Nic and Fi 'around the block' 2007 travel blog

Fi concentrating - trying to remember numbers in Kiswahili!

Fi ward - jenner ward

Peter!

Muheza


Hamjambo from Tanzania!

We thought it time to show some piccies from our lives over here. Its been a wonderful few months and is hard to believe we only have a few more weeks remaining before finishing up.

Yesterday was a fun day spent visiting some villages for weighing and vaccinating babies. After a rough and slippery 4WD drive, we were greeted by so many smiling faces, all screaming WAZUNGO! (white person in swahili). Of course these smiles turned to looks of absolute sheer terror and tears, when they realised that they then had to be weighed on a big meat hook (you need to see the photos to believe it) and that we were then going to vaccinate them. Nic's role was spent entertaining the older children, who were in fits of giggles as they played chasey.

Fi is having a great time. After the realisation that "You can't change Africa, Africa will change you" she's managaged to deal with hospital politics and get on to do a pretty good job with her ward! Most experiences have been very rewarding and full of smiles, especially when AIDS patients finally get home after a lengthy stay looking healthy and happy!

There have been some difficult cases this week:

A baby of 1 yr, looking very unwell and malnourished weighing only 7kgs with chronic diarrhoea, and other signs all suggestive of HIV. Unfortunately the Mother refused HIV testing and then ABSCONDED with the child despite all Fi's efforts to convince her to stay.

Another of 4 months of age, weighing only 2.8kg when its birthweight was 3.5 kg (so very marasmic!) who had been weighed every month for the last four yet nothing done about it!

This baby unfortunately died when we were away yesterday, and it hasn't been documented that it had been fed all day so maybe it died from preventable causes like hypoglycaemia.

Fi has got a Tanzanian boyfriend, his name is Peter who is 10 yrs old and has been on the ward for over 4 weeks now. He'd been admitted under the surgeons after he presented with a very swollen tender Right knee which he couldn't move. Sounding like Septic Arthritis, they started treatment with antibiotics without doing a joint aspirate (a big no no). After finding he had Pulmonary TB, they stopped the antibiotics and started TB treatment ASSUMING that his knee problem was due to TB. Three weeks later still with pain and swelling, he became a "medical" patient.... typical surgeons. Fi was concerned as he wasn't a straight forward case as his swelling moved more proximal up his leg. Fi attempted 3 jt aspirates but failed probably as it was pus not able to be withdrawn. After re-starting antibiotics, Fi did a repeat Xray which has shown a whole lotta rotten bone - severe osteomyelitis of the distal femur. Uh oh... Now he's being treated for both TB and bacterial disease as there is no way of knowing which is the cause. He is much better now, with no swelling and able to move his legs! Although, who knows what his future will hold - maybe he'll have a shortened leg. Fi is often sneaking food off to him, as he's wasted away since being in hospital. Plus has given him a frisby which means she does all the running whilst he gets to sit back in bed and enjoy!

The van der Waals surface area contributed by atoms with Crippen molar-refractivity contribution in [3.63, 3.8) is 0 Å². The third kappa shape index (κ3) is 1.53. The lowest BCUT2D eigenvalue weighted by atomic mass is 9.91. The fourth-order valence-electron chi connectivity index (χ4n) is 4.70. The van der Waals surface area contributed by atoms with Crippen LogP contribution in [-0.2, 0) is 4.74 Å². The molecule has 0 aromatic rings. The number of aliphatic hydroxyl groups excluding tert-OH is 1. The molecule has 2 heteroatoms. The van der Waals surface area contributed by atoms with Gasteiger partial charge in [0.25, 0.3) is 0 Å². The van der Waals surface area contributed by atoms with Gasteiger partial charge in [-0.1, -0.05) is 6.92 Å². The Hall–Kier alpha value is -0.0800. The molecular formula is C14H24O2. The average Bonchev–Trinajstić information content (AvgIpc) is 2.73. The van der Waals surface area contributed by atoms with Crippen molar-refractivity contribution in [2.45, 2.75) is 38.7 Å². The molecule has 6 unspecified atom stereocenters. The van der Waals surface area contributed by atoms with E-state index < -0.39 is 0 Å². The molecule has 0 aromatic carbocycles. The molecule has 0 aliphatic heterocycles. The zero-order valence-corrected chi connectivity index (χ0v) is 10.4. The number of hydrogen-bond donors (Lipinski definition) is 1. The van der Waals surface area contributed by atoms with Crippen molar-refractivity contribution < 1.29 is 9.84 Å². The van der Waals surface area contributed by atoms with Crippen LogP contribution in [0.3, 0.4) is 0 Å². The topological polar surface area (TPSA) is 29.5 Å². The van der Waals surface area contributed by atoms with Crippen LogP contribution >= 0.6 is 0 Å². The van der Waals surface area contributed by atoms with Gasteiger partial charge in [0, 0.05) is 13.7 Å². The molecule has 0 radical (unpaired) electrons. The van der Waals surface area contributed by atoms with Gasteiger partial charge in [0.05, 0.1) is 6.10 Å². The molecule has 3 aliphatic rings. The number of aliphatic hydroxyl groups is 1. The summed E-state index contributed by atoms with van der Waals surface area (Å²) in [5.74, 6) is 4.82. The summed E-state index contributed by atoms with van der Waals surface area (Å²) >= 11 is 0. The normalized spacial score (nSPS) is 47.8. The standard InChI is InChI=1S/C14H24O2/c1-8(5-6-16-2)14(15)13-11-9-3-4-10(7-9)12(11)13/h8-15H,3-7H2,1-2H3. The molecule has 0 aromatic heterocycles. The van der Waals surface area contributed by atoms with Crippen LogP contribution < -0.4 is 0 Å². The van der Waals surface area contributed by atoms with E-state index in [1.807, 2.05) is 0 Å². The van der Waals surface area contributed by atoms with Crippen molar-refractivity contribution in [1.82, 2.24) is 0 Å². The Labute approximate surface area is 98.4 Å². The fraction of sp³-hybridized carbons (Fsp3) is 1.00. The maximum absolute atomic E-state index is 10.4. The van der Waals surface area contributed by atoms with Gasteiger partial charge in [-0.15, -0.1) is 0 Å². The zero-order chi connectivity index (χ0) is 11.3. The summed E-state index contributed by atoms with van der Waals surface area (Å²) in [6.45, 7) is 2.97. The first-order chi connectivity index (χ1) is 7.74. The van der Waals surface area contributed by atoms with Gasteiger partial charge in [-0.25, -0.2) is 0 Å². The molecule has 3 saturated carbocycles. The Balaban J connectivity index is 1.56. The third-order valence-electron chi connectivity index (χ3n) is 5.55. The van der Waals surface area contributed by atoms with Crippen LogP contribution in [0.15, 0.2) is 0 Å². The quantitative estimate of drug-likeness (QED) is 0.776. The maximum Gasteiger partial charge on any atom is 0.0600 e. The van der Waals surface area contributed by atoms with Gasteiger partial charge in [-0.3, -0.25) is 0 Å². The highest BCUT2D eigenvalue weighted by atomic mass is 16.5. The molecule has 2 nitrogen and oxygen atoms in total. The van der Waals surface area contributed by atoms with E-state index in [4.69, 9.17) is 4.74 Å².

Nic is about to start on a big mural painting in the HIV/AIDS and palliative care clinic called the Diana Centre. If you shorten the name it becomes the "Di Centre" which considering its population of patients is quite appropriate but a little grim. No wonder they need a little bit of colour on the walls. There is a great outdoor play set for the children with HIV and they have asked him to paint something there on the walls of the building for them. We can't wait to see what he will choose to paint. Otherwise Nic has been kept busy cleaning out the library (choosing to bin books such as "British Asians Health in the Community" electing that this topic isn't so important in this particular setting). Plus he's been enjoying himself with doing some drawings at home, which occasionally is interrupted with having to chase the monkeys away from our vegetable garden.

We may have mentioned our beautiful house which we are currently sharing with three other doctors. We have a wonderful friendly house woman, Juliet who is incredibly entertaining and often will be flashing her big black breasts! Tanzanian women have no shame when it comes to boobs! Yep, she's a character, always acting out stories to help us understand what she means and has helped Fi tremendously with learning swahili!

On our weekends we've been fortunate enough to be able to go off exploring. We have stayed in some amazing LUXURY resorts, with white sandy beaches and a level of service that we don't often experience. We've also explored Amani Reserve which is on the Usumbara Mountain range, filled with so many variety of birds and butterflies.

Unfortunately it seems that we can only download a few photos this time, so will try again next week!

Thinking of you all

Kwa Heri!

Much love



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